In about 15 minutes of walking Cadence,
we began to see some changes!
He wasn't trying to "go down" anymore.
He began to put his head down, wanting to nibble
on the grass.
He started to look "bright" again.
And then, he nuzzled J!
I called the Vet, who was still on her way and
gave her the latest stats.
We agreed between the meds and the constant walking,
this Colic episode was caught quickly!
Colic is very mysterious.
To Vets and horse owners.
It is also the #1 natural killer
of horses!
How thankful we are that it happened
during the day, when we were there!
And not at 3am.....
And now a short, not very well filmed (!)
video of Cadence.
Just turned out, he is happily running toward
his "hole"!
Although, I am quite certain he was dreaming
of muddier days to come....

Because the "hole" is best when it has just rained!


Because being muddy,
is one of the great joys in this
horse's life :)

And he is one of my great joys!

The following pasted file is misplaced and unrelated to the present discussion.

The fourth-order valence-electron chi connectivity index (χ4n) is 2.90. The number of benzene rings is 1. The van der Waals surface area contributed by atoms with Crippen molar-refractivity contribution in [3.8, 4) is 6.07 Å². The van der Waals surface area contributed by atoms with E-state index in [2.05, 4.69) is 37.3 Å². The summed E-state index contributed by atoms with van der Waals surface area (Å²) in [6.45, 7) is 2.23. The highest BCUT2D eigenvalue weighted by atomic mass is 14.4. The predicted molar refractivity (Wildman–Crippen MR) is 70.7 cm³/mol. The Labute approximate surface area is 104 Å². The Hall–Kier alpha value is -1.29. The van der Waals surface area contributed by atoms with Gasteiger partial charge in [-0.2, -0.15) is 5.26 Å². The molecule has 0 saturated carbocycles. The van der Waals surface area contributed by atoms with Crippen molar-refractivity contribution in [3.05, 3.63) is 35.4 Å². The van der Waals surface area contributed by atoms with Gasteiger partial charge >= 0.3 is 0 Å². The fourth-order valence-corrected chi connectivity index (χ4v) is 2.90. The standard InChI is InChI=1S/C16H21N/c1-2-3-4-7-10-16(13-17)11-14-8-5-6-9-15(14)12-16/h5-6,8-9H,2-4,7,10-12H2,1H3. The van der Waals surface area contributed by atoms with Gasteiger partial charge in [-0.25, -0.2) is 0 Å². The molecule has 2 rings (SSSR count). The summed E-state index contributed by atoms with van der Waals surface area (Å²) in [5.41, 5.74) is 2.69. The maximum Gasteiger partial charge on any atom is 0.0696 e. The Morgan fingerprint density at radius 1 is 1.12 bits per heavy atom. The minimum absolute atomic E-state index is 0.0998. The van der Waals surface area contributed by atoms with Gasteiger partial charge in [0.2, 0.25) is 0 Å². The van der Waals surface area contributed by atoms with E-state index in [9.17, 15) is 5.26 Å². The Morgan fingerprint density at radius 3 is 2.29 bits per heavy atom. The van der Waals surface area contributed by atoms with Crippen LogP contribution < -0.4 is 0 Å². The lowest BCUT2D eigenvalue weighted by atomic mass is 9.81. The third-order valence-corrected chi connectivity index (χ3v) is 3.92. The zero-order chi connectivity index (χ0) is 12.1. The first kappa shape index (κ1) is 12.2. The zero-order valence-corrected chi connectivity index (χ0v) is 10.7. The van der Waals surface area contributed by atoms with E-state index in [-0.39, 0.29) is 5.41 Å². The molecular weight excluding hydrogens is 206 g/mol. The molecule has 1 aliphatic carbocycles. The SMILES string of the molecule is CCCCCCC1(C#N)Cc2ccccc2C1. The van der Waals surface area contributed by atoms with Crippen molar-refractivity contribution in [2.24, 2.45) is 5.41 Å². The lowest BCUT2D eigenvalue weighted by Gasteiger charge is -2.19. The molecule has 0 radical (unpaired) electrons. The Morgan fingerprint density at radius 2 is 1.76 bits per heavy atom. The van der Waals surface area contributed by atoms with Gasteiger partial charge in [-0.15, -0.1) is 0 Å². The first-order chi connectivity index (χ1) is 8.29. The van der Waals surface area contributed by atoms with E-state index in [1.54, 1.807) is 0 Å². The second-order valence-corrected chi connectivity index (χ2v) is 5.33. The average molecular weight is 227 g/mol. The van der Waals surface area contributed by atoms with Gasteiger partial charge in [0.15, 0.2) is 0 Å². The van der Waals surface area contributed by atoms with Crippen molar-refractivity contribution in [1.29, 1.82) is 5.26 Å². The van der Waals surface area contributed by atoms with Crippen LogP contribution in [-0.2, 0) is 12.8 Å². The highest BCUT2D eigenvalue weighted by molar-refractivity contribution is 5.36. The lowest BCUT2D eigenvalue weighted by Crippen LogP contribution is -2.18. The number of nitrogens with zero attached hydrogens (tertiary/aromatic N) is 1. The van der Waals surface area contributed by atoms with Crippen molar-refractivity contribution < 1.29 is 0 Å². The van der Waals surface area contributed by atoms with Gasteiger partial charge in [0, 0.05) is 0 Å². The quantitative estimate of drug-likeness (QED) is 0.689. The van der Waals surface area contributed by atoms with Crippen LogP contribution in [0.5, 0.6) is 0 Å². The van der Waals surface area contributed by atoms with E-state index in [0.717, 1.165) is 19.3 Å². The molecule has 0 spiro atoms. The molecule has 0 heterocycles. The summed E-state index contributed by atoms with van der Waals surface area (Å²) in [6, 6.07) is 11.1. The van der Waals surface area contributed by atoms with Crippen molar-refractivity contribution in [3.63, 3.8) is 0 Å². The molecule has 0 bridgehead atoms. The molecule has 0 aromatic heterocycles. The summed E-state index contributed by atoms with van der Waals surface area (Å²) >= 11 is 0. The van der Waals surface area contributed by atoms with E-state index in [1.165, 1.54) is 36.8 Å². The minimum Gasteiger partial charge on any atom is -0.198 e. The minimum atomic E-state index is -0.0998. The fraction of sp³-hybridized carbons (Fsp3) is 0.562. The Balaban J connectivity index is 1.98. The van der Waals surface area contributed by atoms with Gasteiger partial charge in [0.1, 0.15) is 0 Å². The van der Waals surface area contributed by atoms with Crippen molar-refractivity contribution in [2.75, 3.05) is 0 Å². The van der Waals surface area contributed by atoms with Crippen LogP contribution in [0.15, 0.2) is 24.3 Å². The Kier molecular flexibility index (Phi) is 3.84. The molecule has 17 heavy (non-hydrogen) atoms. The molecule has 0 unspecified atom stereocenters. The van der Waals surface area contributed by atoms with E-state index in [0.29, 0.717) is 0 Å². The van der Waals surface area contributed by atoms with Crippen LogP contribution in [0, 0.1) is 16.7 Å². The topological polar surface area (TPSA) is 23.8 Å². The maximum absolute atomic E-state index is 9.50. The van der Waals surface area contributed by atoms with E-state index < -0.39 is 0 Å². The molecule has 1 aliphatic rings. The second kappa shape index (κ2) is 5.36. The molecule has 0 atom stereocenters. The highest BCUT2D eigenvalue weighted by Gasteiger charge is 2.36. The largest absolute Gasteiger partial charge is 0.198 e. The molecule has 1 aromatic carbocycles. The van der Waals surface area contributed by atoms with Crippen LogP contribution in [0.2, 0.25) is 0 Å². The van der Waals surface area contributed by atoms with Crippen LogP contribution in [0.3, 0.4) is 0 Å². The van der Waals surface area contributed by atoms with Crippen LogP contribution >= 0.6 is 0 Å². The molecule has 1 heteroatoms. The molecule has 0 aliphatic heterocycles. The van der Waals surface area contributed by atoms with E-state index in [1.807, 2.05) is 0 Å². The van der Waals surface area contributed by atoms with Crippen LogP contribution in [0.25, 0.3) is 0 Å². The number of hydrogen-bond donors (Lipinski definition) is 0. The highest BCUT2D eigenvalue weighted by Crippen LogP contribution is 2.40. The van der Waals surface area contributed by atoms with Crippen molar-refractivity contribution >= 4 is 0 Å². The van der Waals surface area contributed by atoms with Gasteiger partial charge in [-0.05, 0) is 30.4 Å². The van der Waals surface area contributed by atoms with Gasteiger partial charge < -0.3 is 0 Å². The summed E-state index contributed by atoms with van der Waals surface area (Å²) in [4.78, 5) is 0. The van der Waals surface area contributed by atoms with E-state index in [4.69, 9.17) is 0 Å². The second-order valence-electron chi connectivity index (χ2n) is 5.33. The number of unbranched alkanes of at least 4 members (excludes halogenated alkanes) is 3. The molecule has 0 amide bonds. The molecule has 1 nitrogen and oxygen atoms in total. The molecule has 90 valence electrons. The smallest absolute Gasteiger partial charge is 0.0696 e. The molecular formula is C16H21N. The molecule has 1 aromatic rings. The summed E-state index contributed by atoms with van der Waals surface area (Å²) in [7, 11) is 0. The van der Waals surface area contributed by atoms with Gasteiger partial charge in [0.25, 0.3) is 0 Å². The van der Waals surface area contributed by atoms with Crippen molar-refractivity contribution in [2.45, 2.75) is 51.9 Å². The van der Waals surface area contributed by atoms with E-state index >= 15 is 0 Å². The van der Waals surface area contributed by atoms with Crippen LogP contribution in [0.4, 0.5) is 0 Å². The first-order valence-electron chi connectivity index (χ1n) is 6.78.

I hope you enjoy watching Cadence
enjoy life!

Now, go embrace your life.
And find a good mud hole
to roll in!

Screen shot 2010-06-09 at 4.06.39 PM

**Remember to click on the nav bar at the far right
to make it full screen. We quickly shot this, so the
quality is poor!!


Julie Harward said...

Good thing you guys were there! Oh, I love this horse, he has such a beautiful head! I have never had a horse with colic I guess..good thing you knew what to do. Loved the video too...great to watch such fun ;D

~Kim at Golden Pines~ said...

What a handsome boy and your video was fun to watch! I am so glad that Cadence is okay!!

I don't know much about horses but last year when I was going past a field I saw a horse laying in the grass. I didn't think anything of it, but when I passed back by a few minutes later he hadn't really moved--I stopped and went up to the owners house and told them and it turned out that he was also having a bout of colic. They were able to get him up and moving but I could see it wasn't easy. I felt like I was in the way and so I left but I was really worried--I drove by the next day and the horse was out there and I was so relieved that he was okay--And I'm glad your boy is too!